Last week was the first edition of the Pingyao Crouching Tiger Hidden Dragon Film Festival. The brainchild of world-renowned Chinese film director Jia Zhangke, the event fulfilled a lifelong dream of his to bring an auteur’s festival to provincial China where he grew up. Collaborating with Marco Müller, whose accomplishments include time spent at the helm of prestigious festivals from Venice to Locarno, and playing a pivotal role in showcasing Asian cinema at such events, Zhangke was able to realise his ambitious vision: Pingyao Year Zero brought a carefully curated selection of films from new and established independent filmmakers, from East and West, to hundreds of festival-goers at a stunning re-purposed factory in the old town of Pingyao in Shanxi province. We had the pleasure of being immersed in the unique festival experience for a week, staying in the heart of the 2,700-year-old ancient walled city of Pingyao, a stone’s throw from the Festival Palace, while taking in a selection of screenings, meeting the festival’s co-founders, directors of the films being showcased and punters, as well as visiting historical sites little-trod by international visitors.

 

 

 

 

 

 

 

 

 

 

 

 

 

 

After spending decades touring international festivals with his particular brand of Chinese cinema, rooted in inspiration he took from growing up in Shanxi, Zhangke was determined to bring film “home”. Set in a unique location a far remove from the bustle of super-cities Beijing and Shanghai, and the increasingly commercial European film scene, the festival aimed to spark a dialogue between Western and non-Western films and filmmakers, industry representatives and journalists, and, crucially, formed just one part of Jia Zhangke’s broader vision of nurturing the next generation of Chinese filmmakers in an international context, providing for them what he never had himself.

Indeed, creating a platform for young filmmakers was the primary motivation for his new project: “Four years in a row, over 700 films have been produced in China,” he told us. “Some are from young filmmakers, but their talents are not really shown or known to the audience. They need a bigger platform.” He also suggested that, despite changes in the way we watch films, particularly the explosion of online content, nowadays audiences, in fact, have too many choices: “They tend to choose Hollywood or European films. But there are many others – from Africa, South America, Eastern Europe – I also wanted to introduce these to the audience and show you can have other types of film.”

 

 

 

 

 

 

 

 

 

 

 

 

 

 

 

 

 

 

 

Speaking with Müller (full interview here), he explained to us that while the festival was Zhangke’s “invention”, he was drawn to the project by his own desire to break up what he sees as an increasingly stale film festival culture and industry, both in China and abroad: “The whole idea for us was to try and help him fulfil his dreams. But at the same time, by fulfilling his dreams, I could also fulfill my dream of creating a filmmakers film festival in this country. My past experiences have been of complete separation between the people who make the films and people who come and see the films.”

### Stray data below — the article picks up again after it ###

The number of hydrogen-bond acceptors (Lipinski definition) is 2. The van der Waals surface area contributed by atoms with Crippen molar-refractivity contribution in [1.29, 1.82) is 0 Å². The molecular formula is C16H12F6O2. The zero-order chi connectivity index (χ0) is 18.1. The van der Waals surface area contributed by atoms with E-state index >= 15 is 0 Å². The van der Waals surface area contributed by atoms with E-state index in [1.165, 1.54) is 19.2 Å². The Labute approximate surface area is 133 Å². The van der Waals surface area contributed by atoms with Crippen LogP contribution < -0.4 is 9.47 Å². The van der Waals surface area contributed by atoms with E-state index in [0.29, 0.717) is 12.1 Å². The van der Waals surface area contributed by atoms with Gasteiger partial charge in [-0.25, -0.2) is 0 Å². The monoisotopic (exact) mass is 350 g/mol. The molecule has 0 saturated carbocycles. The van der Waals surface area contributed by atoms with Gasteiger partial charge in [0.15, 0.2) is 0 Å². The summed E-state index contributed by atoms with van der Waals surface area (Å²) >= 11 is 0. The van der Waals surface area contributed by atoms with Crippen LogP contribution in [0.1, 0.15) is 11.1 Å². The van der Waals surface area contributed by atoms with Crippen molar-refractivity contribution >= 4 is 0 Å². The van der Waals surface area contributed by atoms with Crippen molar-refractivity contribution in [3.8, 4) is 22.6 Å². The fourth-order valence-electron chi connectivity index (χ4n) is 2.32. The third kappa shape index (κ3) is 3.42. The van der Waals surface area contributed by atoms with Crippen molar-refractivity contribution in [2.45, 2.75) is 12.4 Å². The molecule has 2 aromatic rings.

The festival

Unfolding over ten days, and borrowing its name from the acclaimed Ang Lee movie Crouching Tiger, Hidden Dragon, the eclectic programme, covering 18 nationalities, included sections dedicated to the discovery of new directors and films – the festival’s Crouching Tigers – genre films representing the latest cinematic trends – the Hidden Dragons – as well as standout movie’s from 2017’s major international film festivals giving their Asian premiere in Pingyao. The line-up also included a Centennial Retrospective of the godfather of French crime film, Jean-Pierre Melville, marking the 100th anniversary of his birth, with the screening of a selection of his restored films. Dubbed Pingyao Year Zero, the festival’s inaugural year was seen as an opportunity for the new boutique festival to find its feet, settling into its brand new purpose-created venue transformed over a matter of months from a disused factory into a breathtaking complex featuring screening rooms, an open-air theatre, a banquet hall, an exhibition hall and the press centre, with enough cavernous ceilings and open brickwork to have even the most cynical of East Londoners salivating.

 

 

 

 

 

 

 

 

 

 

 

 

 

 

The films